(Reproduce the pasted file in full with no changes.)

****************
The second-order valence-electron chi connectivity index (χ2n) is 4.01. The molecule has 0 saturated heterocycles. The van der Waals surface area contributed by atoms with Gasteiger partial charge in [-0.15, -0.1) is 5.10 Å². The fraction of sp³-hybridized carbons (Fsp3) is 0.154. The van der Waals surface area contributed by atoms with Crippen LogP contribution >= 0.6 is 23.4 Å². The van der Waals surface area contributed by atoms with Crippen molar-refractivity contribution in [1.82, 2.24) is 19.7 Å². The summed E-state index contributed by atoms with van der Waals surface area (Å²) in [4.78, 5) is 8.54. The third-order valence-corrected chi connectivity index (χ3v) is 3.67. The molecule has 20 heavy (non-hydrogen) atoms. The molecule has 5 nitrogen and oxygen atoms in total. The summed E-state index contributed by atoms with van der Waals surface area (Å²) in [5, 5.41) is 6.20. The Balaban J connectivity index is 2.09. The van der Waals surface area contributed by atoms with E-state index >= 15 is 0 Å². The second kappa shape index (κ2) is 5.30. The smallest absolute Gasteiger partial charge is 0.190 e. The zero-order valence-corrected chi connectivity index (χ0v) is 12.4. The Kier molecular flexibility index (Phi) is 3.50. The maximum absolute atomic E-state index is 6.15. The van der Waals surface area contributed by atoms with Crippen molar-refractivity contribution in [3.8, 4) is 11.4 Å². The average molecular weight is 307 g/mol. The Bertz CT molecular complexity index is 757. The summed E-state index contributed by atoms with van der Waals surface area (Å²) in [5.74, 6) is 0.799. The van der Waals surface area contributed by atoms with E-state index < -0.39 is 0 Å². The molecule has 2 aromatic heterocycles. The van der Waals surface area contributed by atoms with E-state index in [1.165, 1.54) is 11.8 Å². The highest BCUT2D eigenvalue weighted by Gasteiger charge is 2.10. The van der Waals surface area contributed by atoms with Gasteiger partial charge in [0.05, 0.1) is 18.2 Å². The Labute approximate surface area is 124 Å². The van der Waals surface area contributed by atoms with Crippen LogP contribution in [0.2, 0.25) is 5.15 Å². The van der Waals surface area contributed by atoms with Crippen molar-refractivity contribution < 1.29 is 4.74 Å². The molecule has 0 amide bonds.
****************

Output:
The second-order valence-electron chi connectivity index (χ2n) is 4.01. The molecule has 0 saturated heterocycles. The van der Waals surface area contributed by atoms with Gasteiger partial charge in [-0.15, -0.1) is 5.10 Å². The fraction of sp³-hybridized carbons (Fsp3) is 0.154. The van der Waals surface area contributed by atoms with Crippen LogP contribution >= 0.6 is 23.4 Å². The van der Waals surface area contributed by atoms with Crippen molar-refractivity contribution in [1.82, 2.24) is 19.7 Å². The summed E-state index contributed by atoms with van der Waals surface area (Å²) in [4.78, 5) is 8.54. The third-order valence-corrected chi connectivity index (χ3v) is 3.67. The molecule has 20 heavy (non-hydrogen) atoms. The molecule has 5 nitrogen and oxygen atoms in total. The summed E-state index contributed by atoms with van der Waals surface area (Å²) in [5, 5.41) is 6.20. The Balaban J connectivity index is 2.09. The van der Waals surface area contributed by atoms with E-state index >= 15 is 0 Å². The second kappa shape index (κ2) is 5.30. The smallest absolute Gasteiger partial charge is 0.190 e. The zero-order valence-corrected chi connectivity index (χ0v) is 12.4. The Kier molecular flexibility index (Phi) is 3.50. The maximum absolute atomic E-state index is 6.15. The van der Waals surface area contributed by atoms with Crippen molar-refractivity contribution in [3.8, 4) is 11.4 Å². The average molecular weight is 307 g/mol. The Bertz CT molecular complexity index is 757. The summed E-state index contributed by atoms with van der Waals surface area (Å²) in [5.74, 6) is 0.799. The van der Waals surface area contributed by atoms with E-state index < -0.39 is 0 Å². The molecule has 2 aromatic heterocycles. The van der Waals surface area contributed by atoms with E-state index in [1.165, 1.54) is 11.8 Å². The highest BCUT2D eigenvalue weighted by Gasteiger charge is 2.10. The van der Waals surface area contributed by atoms with Gasteiger partial charge in [0.05, 0.1) is 18.2 Å². The Labute approximate surface area is 124 Å². The van der Waals surface area contributed by atoms with Crippen LogP contribution in [0.2, 0.25) is 5.15 Å². The van der Waals surface area contributed by atoms with Crippen molar-refractivity contribution < 1.29 is 4.74 Å². The molecule has 0 amide bonds.